The Easiest Triangle Choke Followup
One of my newsletter readers recently had an interesting question for me:
Q: “Hi Stephan, I have this training partner with a huge neck who is incredibly resistant to chokes. Everybody in class has problems choking him. The problem is that my favorite submission is the triangle choke – what’s a simple way to finish the choke on someone like that? Thanks – Dave from England.”
A: There’s a reason that the triangle choke is one of the signature moves of Brazilian Jiu-Jitsu. It is one of the most powerful submissions you can apply and it has finished a ton of matches in BJJ, submission grappling and MMA competition.
But when you have it fully locked on and you’re squeezing, squeezing, squeezing but your opponent just won’t tap, then you seriously start thinking about giving your belt back and burning your gi…
Of course it’s possible that you’re doing something wrong. It’s a bit hard for me to figure that out remotely since I can’t see you do the triangle choke on someone and/or feel you doing it on me.
But I do have a few suggestions…
First of all, take heart and don’t be too hard on yourself. Some people are just mutants, and it sounds like you may be dealing with one of them in your club.
I don’t know exactly what it is – maybe some people’s arteries and veins are just a lot more deeply buried in their neck – but I have heard of this before. My main BJJ coach, Marcus Soares, once told me a story of a guy back at the Carlson Gracie Academy in Rio who was impossible to choke. Marcus (who is a choke genius) couldn’t choke him. And Carlson (who was a BJJ legend) couldn’t choke him either.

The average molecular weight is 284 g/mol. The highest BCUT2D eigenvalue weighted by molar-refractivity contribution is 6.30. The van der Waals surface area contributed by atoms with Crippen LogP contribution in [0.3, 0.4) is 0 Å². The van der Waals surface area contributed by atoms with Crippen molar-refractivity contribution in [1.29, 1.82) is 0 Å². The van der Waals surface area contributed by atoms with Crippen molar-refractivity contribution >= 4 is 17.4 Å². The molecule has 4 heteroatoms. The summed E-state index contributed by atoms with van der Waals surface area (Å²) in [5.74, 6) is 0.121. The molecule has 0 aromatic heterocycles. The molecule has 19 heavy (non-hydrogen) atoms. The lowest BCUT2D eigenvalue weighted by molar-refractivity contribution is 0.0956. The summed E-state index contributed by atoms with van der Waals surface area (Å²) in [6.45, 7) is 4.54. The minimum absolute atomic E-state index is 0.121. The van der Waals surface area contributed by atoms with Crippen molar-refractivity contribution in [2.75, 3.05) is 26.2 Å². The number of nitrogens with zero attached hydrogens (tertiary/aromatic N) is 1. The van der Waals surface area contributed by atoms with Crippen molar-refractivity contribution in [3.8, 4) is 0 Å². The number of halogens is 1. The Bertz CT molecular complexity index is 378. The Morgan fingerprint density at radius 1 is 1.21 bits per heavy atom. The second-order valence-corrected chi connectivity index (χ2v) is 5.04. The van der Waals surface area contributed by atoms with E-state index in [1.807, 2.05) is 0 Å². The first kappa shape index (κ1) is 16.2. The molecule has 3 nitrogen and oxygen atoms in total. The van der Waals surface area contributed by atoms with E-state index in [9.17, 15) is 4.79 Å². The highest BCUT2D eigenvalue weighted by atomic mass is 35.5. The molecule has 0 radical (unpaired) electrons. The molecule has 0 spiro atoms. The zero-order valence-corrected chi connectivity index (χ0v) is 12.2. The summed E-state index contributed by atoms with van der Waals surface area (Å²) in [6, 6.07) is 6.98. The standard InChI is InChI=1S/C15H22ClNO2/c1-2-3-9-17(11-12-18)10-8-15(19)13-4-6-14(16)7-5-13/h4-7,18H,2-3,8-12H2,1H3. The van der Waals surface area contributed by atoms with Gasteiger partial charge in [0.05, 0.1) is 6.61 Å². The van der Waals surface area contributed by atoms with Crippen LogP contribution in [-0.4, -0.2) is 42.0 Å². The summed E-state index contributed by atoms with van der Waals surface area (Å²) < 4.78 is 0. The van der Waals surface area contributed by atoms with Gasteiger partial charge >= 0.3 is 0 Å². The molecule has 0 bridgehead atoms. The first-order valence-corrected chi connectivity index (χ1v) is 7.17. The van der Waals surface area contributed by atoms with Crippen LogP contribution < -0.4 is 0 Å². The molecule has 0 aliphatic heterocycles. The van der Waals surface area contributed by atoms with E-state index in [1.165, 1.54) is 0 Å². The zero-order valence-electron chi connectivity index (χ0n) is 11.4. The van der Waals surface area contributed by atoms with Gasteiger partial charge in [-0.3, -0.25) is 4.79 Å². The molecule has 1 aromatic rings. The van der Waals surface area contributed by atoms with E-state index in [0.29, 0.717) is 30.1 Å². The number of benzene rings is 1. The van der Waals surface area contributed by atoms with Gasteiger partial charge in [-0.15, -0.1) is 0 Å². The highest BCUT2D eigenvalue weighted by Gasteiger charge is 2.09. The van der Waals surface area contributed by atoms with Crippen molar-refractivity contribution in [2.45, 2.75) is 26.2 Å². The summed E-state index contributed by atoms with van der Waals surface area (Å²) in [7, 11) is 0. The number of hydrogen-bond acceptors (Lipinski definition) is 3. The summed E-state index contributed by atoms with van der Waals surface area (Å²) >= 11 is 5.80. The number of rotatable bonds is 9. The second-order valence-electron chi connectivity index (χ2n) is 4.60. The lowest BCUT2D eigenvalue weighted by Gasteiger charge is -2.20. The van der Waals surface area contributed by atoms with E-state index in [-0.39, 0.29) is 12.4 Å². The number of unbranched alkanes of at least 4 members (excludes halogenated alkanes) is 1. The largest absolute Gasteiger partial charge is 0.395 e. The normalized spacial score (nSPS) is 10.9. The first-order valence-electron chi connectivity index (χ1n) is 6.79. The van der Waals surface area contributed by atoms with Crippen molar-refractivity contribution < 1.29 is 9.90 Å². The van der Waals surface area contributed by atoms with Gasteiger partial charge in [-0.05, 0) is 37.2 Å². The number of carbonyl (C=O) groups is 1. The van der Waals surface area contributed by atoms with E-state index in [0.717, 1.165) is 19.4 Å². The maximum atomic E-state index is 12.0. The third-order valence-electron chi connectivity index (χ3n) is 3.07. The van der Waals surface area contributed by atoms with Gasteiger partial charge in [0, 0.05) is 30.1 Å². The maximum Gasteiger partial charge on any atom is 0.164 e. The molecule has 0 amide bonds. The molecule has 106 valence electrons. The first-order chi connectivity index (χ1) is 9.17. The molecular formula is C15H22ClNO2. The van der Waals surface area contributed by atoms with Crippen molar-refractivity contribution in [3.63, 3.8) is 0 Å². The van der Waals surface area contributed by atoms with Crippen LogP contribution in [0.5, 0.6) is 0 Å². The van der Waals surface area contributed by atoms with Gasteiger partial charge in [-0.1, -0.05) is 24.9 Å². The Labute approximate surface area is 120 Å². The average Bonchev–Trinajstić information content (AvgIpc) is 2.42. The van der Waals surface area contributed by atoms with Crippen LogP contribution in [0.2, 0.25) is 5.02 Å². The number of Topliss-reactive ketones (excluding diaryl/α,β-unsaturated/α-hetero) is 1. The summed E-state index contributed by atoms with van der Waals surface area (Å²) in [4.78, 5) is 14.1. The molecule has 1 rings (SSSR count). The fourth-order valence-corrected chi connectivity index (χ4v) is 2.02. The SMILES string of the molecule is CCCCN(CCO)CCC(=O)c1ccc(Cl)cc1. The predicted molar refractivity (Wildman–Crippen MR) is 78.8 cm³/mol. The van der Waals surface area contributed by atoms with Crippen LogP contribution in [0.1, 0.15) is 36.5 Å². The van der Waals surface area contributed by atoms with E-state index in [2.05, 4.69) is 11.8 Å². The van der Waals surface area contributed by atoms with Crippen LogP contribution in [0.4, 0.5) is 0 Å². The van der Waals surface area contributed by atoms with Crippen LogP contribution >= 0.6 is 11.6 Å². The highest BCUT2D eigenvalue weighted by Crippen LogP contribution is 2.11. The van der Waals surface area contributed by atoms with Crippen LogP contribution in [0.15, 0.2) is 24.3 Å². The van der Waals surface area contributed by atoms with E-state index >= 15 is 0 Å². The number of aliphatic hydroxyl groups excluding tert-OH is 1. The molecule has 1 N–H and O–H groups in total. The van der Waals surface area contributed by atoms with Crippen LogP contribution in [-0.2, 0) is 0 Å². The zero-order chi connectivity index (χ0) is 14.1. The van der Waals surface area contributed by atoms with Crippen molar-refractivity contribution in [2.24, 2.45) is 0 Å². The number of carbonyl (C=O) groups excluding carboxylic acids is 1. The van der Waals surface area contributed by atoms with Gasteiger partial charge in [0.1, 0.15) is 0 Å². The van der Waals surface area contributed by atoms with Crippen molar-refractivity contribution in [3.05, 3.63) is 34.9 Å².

So, just like hyperflexible people who are really difficult to armlock, choke-resistant people do exist. Just accept that and move onto the next technique.
Most importantly, DON’T lose faith in the technique just because it ‘only’ works on 99% of the population. This is a martial art, not a martial science. And something in the arts that works 99% of time is pretty darn good…
Secondly have a quick browse through these triangle-choke related posts on Grapplearts.com. Maybe you’re just doing one little thing wrong and one of these articles will help you fix that mistake and maybe – badda bing, badda boom – you’ll be able to choke out Mr. Monster Neck with your best move.
Pay particular attention to the Advanced Triangle Chokes Details article because there’s a lot of good stuff in there..
Thirdly, keep on working to slap the triangle choke onto this unchokeable monster. As I’ve said before, every triangle choke entry is also an omoplata entry. Once you get the triangle choke don’t exhaust your legs trying to finish it; just move on and convert it to the omoplata and either armlock him or use it as a sweep to get to the top position.
Finally, you asked for a simple way to finish the triangle choke on someone with a huge neck. Here’s one of the simplest ways to stay in the same position and still get the tap out from your opponent.
One caveat though. Maybe it’s because the guy on the bottom doesn’t really believe it works and slams it on too hard, or maybe it’s because the guy caught in the submission doesn’t realize he’s in a submission and waits too long to tap, but in any case there’s something about this technique that can lead to injuries.
Like all submissions, apply this one slowly and with control – your training partner’s health is MUCH more important than you getting the tap.
That being said, this is a totally valid finish to the triangle choke. Try it for yourself and see if you get some success from it:
1, My opponent (in black) holds me in the closed guard.
I tempt fate by trying to insert my left hand under his leg
to open his guard without first establishing proper posture.
2, He opens his legs and starts swinging
them into position for the triangle choke.
3, He applies the triangle choke but no matter how much
he squeezes, how much he pulls my head down, etc.
he just can’t finish the choke. But he notices that my
right arm (the arm that’s trapped between his legs) is free…
4, He secures my right wrist with both hands and lifts his hips
to apply the triangle armbar. Note that in this variation he
keeps his legs in the triangle choke position. Simply lifting
the hips applies the armbar.
5, Another option for my opponent is to unlock the triangle
choke position, bring his left leg across my face and
apply a slightly more ‘traditional’ form of armbar.
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